Celebrated Swiss artist Erni dies at age 106

Malcolm Curtis
Malcolm Curtis - [email protected] • 22 Mar, 2015 Updated Sun 22 Mar 2015 18:51 CEST
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Tributes flowed for Hans Erni on Sunday when the family of the celebrated Swiss artist announced that he had died at the age of 106.

Erni, who just celebrated his birthday last month, died peacefully on Saturday at a clinic in Lucerne, his daughter, Simone Fornara-Erni, announced on her Facebook page.

The painter and sculptor was creating art in his workshop up until quite recently.

Known for his figurative paintings and doves symbolizing peace, Erni worked for clients that included the federal government, the Red Cross and the chemical industry in Basel.

During his long career he produced murals, tapestries, mosaics, sculptures, ceramic art and medals, as well as designing stamps, hundreds of posters and illustrations for books.

In 2009, at the age of 100, he completed a 60-metre-long ceramic fresco that decorates the entrance to the United Nations in Geneva.

Doves feature prominently in the fresco and Erni told journalists he hoped it would inspire people working at the UN “to think about peace” very time they passed it.

Erni's mural at the entrance to the UN in Geneva. Photo: Flickr/Leo Soares

He was born in Lucerne on February 21st 1909 to a poor family with seven brothers and sisters and a father who worked as a mechanic on steamboats plying Lake Lucerne, according to a report from the ATS news agency.

After a training in architecture and surveying, Erni pursued studies in art in Paris in the 1920s, then in Berlin.

In the early 1930s, he became an exponent of abstract art in Paris, where he met the likes of Picasso, Braque, Arp, Brancusi, Kandinsky, Henry Moore and Calder.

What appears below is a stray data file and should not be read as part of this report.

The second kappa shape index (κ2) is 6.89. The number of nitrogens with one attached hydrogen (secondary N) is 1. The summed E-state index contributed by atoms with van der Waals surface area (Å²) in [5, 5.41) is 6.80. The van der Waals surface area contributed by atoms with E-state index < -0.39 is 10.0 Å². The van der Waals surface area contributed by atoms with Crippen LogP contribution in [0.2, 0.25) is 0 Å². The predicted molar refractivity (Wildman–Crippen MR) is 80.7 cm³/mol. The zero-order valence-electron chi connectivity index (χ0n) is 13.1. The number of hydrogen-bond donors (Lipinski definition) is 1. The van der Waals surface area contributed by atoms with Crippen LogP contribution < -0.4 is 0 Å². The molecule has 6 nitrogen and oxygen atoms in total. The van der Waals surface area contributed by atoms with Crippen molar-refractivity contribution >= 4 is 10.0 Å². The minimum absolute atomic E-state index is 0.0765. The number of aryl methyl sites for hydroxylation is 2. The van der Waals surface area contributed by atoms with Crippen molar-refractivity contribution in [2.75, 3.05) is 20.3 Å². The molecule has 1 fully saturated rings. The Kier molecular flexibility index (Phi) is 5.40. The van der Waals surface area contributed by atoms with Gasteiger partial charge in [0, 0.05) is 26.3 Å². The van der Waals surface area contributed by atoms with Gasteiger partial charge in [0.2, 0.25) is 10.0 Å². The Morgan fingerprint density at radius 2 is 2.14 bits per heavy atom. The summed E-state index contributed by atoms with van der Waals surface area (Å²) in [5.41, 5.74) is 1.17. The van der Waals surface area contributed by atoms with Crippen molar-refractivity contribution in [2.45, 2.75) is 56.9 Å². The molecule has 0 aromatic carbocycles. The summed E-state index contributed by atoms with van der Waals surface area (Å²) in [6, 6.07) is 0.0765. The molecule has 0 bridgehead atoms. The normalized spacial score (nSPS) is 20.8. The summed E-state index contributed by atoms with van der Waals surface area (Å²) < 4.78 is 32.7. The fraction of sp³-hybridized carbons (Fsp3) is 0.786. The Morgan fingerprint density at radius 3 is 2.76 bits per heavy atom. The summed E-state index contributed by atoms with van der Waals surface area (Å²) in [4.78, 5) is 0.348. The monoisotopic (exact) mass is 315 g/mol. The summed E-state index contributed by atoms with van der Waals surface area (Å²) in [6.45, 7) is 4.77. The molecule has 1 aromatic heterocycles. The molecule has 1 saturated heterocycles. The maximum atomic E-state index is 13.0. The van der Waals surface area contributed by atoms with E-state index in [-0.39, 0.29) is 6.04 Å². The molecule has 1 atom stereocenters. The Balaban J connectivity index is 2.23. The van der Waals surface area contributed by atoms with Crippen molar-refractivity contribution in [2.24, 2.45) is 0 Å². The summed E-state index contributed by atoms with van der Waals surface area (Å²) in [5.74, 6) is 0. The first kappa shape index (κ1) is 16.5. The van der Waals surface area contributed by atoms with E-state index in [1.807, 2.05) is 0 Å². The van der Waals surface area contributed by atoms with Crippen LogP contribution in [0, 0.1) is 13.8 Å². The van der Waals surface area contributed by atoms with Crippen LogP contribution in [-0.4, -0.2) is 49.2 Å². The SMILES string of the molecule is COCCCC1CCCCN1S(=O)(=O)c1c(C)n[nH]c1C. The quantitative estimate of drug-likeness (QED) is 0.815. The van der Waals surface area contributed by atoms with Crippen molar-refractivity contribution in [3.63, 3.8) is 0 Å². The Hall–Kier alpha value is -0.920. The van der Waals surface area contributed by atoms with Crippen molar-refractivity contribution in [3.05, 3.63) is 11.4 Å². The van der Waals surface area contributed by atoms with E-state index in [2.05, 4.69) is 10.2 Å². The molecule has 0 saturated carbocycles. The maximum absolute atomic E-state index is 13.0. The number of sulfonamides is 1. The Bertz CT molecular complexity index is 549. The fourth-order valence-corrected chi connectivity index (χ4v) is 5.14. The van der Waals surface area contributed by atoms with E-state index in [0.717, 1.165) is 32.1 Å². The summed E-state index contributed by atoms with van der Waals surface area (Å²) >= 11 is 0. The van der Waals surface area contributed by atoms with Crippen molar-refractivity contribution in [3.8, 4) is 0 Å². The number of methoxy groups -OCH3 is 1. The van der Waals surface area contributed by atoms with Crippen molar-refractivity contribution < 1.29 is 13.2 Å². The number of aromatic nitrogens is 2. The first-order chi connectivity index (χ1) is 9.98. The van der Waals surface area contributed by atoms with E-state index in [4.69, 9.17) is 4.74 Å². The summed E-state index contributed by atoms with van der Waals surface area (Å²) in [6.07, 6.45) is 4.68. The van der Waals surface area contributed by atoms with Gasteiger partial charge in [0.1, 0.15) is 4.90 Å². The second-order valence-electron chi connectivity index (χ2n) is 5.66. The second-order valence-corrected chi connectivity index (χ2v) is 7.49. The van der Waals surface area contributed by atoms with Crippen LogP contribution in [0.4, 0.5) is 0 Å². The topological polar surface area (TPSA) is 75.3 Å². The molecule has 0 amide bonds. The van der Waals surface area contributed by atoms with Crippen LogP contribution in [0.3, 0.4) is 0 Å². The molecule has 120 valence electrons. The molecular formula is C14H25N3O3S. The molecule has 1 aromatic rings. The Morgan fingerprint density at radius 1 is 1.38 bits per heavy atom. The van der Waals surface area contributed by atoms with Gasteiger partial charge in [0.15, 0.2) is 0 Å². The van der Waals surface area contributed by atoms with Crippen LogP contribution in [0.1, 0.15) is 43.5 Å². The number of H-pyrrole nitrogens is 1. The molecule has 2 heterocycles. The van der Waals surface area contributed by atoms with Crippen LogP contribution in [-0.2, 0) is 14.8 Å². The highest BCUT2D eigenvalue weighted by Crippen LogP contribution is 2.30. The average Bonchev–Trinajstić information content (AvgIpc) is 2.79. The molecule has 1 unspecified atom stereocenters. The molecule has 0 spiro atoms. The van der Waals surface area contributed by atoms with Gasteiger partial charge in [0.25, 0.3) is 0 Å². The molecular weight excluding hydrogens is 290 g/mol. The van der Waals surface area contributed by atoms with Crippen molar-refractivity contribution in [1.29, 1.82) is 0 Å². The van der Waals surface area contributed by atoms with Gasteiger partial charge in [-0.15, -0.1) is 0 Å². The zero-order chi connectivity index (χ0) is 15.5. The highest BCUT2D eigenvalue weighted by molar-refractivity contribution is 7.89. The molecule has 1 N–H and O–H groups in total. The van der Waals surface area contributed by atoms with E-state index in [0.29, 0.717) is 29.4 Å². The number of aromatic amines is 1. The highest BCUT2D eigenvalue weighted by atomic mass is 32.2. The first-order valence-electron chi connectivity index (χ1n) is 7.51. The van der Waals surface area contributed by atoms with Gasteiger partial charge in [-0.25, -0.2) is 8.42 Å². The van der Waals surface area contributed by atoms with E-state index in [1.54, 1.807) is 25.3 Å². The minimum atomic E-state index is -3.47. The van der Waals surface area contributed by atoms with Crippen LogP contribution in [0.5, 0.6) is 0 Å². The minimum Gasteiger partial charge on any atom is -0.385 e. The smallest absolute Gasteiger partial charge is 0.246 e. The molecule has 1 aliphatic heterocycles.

But in 1939, he repudiated abstract art with a figurative mural 100 metres long commissioned for the Swiss national exposition in Zurich.

The mural, called “Die Schweiz, das Ferienland der Völker” (Switzerland, vacationland for the people), raised his profile to that of a national figure in Switzerland.

However, when he became a Marxist after the Second World War, Erni said his political affiliation cost him many commissions.

He changed his beliefs after the crushing of the Hungarian Uprising of 1956.

Erni received many awards and honours during his later career and was made an honorary citizen of Lucerne in 2005.

The following year, he received a medal for his life’s work in Saint Paul de Vence, in the south of France, where he had a secondary residence.

Erni was a “an intelligent and endearing personality who lived by and for his art,” Swiss Culture Minister said in a comment reported by ATS.

“I had the opportunity to meet Hans Erni and his wife at their home in Lucerne in 2013,” Berset said.

“It was a moving encounter.”

Berset tweeted a tribute to an “artist of multiple talents” and a “significant and endearing figure of our time”.

Lucerne Mayor Stefan Roth said he was “incredibly touched” by Erni’s passing, national broadcaster RTS reported.

During his meetings with the artist, Roth said he was impressed by the “immense creative force” of his fellow citizen, who was also Lucerne's oldest man. 

For a look at selected works of the artist, check out this YouTube video:



Malcolm Curtis 2015/03/22 18:51

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